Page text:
Researchers are one step closer to understanding how a serious insect pest is able to resist pesticides — potentially enabling farmers to better protect their crops — thanks to the findings of an international research team that includes Brock University biologist Liette Vasseur.
The China-based research group has mapped out the genome of the diamondback moth, an insect pest that feeds on cabbage, oilseed crops, such as canola, and other related crops.
The diamondback moth is a worldwide pest with economic costs of more than $4 billion per year. Its success as a pest has been linked to its capacity to develop resistance to all types of insecticides.
“This is an important step in better understanding the species and especially its incredible capacity to develop resistance to pesticides,” Vasseur says.
Cabbage and other cruciferous plants produce what are known as “defensive chemicals,” substances that theoretically help the plant to avoid being eaten by herbivores. Over millions of years, the moth has developed special detoxification genes that are highly active in the gut of the larvae, making them able to detoxify a wide range of chemicals found in crucifers.
“This adaptation is combined with high levels of genetic diversity in the insect’s genome, which allow it to adapt readily to the range of different chemicals found in its food plants,” says Minsheng You, director of the Applied Ecology Institute, vice-president of Fujian Agriculture and Forestry University, and research team leader.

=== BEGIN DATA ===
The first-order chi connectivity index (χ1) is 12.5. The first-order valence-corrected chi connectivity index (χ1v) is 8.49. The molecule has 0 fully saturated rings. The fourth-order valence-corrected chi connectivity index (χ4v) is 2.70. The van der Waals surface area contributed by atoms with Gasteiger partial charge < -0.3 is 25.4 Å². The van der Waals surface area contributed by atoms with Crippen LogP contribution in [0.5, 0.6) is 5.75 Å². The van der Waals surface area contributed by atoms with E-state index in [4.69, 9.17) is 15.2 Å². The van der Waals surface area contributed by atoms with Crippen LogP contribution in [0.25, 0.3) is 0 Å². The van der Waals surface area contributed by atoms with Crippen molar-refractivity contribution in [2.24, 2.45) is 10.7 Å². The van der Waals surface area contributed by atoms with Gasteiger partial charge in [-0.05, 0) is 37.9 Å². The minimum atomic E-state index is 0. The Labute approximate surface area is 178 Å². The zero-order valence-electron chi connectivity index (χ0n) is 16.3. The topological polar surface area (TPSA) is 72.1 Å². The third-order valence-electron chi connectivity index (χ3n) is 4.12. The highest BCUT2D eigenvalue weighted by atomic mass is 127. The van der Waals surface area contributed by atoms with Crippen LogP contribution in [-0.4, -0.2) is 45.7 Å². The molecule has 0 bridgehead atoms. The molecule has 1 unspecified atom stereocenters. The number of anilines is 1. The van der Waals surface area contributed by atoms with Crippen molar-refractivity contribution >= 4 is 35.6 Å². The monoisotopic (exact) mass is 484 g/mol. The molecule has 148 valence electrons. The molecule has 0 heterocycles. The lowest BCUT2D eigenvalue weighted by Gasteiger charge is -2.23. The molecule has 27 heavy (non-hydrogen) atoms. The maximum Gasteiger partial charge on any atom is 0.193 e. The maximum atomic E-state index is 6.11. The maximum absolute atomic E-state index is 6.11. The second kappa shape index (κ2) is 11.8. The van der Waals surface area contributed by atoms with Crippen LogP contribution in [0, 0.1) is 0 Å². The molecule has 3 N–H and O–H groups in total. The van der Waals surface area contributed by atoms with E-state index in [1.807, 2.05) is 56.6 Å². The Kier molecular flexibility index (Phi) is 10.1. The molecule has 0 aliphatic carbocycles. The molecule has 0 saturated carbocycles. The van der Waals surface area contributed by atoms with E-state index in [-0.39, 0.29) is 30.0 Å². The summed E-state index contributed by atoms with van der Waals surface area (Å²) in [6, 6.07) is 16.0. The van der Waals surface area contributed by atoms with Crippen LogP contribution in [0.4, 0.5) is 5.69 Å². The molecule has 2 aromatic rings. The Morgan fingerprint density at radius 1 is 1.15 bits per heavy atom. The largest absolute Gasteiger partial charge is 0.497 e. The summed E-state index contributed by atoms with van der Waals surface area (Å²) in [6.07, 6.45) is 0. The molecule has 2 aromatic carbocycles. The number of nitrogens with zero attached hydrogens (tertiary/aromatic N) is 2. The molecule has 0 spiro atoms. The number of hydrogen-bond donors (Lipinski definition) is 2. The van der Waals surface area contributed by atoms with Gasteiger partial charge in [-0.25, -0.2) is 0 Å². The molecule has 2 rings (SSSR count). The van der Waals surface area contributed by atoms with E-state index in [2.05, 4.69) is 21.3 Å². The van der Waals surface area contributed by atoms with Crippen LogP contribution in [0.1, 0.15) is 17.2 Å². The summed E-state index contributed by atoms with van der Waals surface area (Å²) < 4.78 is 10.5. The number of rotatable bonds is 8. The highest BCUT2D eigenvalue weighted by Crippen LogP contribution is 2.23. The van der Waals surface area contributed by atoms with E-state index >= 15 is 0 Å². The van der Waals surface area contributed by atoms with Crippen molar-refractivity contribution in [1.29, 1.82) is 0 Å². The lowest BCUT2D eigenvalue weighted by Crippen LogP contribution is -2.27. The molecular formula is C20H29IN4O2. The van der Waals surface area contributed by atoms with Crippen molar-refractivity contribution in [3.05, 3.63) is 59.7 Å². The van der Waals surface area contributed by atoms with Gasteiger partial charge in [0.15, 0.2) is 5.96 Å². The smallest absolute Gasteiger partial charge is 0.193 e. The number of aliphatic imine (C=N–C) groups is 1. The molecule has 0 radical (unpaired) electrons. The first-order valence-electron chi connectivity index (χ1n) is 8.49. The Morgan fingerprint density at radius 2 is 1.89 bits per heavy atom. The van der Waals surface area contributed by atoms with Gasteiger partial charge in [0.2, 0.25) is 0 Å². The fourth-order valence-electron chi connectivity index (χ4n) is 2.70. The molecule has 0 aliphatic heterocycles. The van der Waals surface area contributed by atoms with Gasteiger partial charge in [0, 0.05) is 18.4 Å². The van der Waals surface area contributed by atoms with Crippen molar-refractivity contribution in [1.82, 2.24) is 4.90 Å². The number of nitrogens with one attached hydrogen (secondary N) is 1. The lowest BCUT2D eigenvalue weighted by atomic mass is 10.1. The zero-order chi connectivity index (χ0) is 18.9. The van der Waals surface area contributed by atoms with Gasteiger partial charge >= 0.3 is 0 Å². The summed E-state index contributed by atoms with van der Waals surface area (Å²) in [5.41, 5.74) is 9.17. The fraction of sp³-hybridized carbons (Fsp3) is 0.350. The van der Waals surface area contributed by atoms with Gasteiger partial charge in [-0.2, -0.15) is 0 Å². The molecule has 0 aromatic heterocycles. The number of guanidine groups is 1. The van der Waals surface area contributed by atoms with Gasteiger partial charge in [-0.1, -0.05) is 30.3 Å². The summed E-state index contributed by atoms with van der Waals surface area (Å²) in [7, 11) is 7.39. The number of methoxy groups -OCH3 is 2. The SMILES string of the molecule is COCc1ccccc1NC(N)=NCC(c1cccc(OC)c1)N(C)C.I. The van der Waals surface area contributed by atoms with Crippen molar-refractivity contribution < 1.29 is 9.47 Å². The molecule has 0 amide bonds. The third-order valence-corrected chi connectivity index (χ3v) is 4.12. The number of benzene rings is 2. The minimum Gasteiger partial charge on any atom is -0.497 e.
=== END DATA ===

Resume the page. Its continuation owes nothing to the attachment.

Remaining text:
“Remarkably, it appears that the very genetic adaptations that allow the diamondback moth to detoxify the chemicals in its food plants also allow it to develop immunity to the insecticides used against it,” says Geoff Gurr of Charles Sturt University in Australia, one of several international collaborators.
The findings of the team’s research, published in the latest issue of the journal Nature Genetics, will enable scientists to look at strategies to reduce the diamondback moth’s impact on crops, especially to counter its mechanisms of resistance to insecticides, says Vasseur.
“Everyone is interested in finding innovative strategies for helping farmers develop sustainable agricultural practices,” she says.
Vasseur is a member of a team of almost 30 scientists who have been working together for several years at the Applied Institute of Ecology at Fujian Agriculture and Forestry University and the Beijing Genomics Institute in various projects related to sustainable agriculture.
“I am certainly proud to be part of this strongly committed research group,” Vasseur says. “I have seen it growing since its establishment and I know it will continue to rapidly expand in the future.”